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If you’re as curious as I am, I’m sure you’ve fallen into quite the few rabbit holes looking into the nature of planets, moons in our solar system and the vast universe as a whole, occasionally asking yourself thought provoking questions such as the possible existence of plastic based planets in the universe, planets that may rain fire pellets or if whether moons are always tidally locked.
To answer this very briefly, as far as we know all the major moons in our solar system, whether it be all 79 of Jupiter’s moons, Pluto’s moon Charon, our moon and the many other moons stationed within our solar system are all in fact tidally locked. In theory all moons that we know of are tidally locked however, none of these moons were initially tidally locked therefore moons that have just started orbiting a planet will not be tidally locked.
So, in short not all moons within the universe would be tidally locked but all of those that we’ve observed are. Of course I’ll delve into this topic in a lot more depth throughout so stay tuned if you want a more thorough explanation.
What Is Tidal Locking?
If you’re unfamiliar with what tidal locking is, it’s when a body orbits around another object where its day and year length are equal to it’s orbit around said body, which results in that object only facing the other object in one locked position.
This is the reason why we only see specific side of the moon which has been the case since we first saw the entity. You may assume that the Moon is stationary however, this isn’t the case. In fact the moon spins around it’s axis once every full orbit it makes around our Earth, which roughly equates to 7 days for both.
As a result we only see one side of the moon even though it continues to spin on its axis. The same can be said for a large number of other moons that orbit their respective major planets too.
Sometime planets like Mercury can be confused as being tidally locked to the sun for example but, that’s a slightly different subject. (you can read about it by clicking here though)
Why Are Moons Tidally Locked To Their Respective Planets?
Moons are tidally locked to their respective planets due to the gravitational pull a planet has on them when they’re in the said planet’s region of orbit.
When a moon is within the gravitational pull of a planet the gravity of the planet forces a moon to orbit it, which results in a moon tidally locking to their respective planet (eventually).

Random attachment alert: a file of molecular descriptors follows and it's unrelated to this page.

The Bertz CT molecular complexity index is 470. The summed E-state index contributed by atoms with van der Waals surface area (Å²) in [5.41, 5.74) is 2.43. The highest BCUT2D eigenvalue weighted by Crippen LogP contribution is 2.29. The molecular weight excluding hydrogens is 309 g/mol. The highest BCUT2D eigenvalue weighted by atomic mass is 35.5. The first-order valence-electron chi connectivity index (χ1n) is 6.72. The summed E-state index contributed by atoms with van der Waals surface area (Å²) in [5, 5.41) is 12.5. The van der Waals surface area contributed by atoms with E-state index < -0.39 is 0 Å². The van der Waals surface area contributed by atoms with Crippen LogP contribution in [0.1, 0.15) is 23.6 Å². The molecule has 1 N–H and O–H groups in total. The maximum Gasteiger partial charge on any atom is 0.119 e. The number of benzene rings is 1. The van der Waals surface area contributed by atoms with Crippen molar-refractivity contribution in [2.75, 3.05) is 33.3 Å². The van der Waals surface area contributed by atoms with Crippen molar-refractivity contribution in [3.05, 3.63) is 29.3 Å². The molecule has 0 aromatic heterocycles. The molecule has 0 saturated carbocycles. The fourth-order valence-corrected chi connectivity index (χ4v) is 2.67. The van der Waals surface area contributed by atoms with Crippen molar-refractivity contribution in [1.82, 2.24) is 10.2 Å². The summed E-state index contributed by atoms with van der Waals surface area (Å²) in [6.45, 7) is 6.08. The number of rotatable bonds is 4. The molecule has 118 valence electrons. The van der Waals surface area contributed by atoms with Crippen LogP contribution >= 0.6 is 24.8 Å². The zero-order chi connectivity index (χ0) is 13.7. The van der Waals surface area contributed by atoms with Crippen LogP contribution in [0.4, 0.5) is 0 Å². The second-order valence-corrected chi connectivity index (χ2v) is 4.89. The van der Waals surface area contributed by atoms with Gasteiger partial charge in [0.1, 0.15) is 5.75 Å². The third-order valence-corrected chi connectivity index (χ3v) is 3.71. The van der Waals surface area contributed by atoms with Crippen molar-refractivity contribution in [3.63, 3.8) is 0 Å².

How Do Moons Tidally Lock To A Planet?
The whole process is a little complicated to explain but, I’ll try to do so in a manner that is somewhat easy to understand.
First of all it’s worth noting that moons and particularly our moon weren’t always tidally locked to Earth. It only became as such over countless years and after physics had played its part in the equation.
According to many physicists it took roughly 100 million years for the moon to be tidally locked to Earth, which is also roughly the amount of time it took for the moons of the other planets within our solar system to achieve the same feat.
Moving onto the explanation, the reason for tidal locking is due to the gravity on a moon not being uniform throughout it’s entire body, meaning the side facing Earth, Jupiter, Saturn etcetera will have a larger gravitational force per unit mass over the opposite side.
As a result the weaker side will lag behind and distort the moon into an elliptical shape. In order to combat this distortion a moon has to adapt to the gravitational forces otherwise it will swing in a pendulum motion (which is theoretically what happens in the beginning stages).
Torque from the gravitational forces will try to maintain an equilibrium state for the moon that over time will be the tidally locked position for the moon.
In the earlier stages the use of gravitational torque will create a large amount of energy dissipation in the form of internal tidal heating that is created due to the squishing and squashing of the moon’s non ideal rotation on the axis. Eventually over many millions of years the moon of a planet will tidally lock.
What’s even more fascinating is that the respective planet of a moon will eventually tidally lock too the moon as well.
In fact that’s already the case with Pluto and Charon therefore, it’s very likely to occur with Earth too. At this current moment in time the Earth’s rotation around its axis is slowing down whilst the moon is orbiting even further out to compensate for this slow down.
Although the Earth or any of the other larger planets will eventually tidally lock to their moons, this isn’t something that should be expected for many billions of years.
Are Moons Always Tidally Locked To Their Planets?
Technically speaking the answer to this question would be no as it does take a very very long time for an object orbiting around a planet to tidally lock. After all the tidal locking of a moon is the end process of this phenomenon
With that being said, at this current moment in time we don’t know of any moons that aren’t tidally locked.
Now you know that tidally locked planets aren’t just formed over night and that not all moons are tidally locked, at least not in the beginning.
Over time however the likelihood of a moon becoming locked tidally to a larger planet is almost guaranteed with both entities locking eachother like Charon and and Pluto in the end.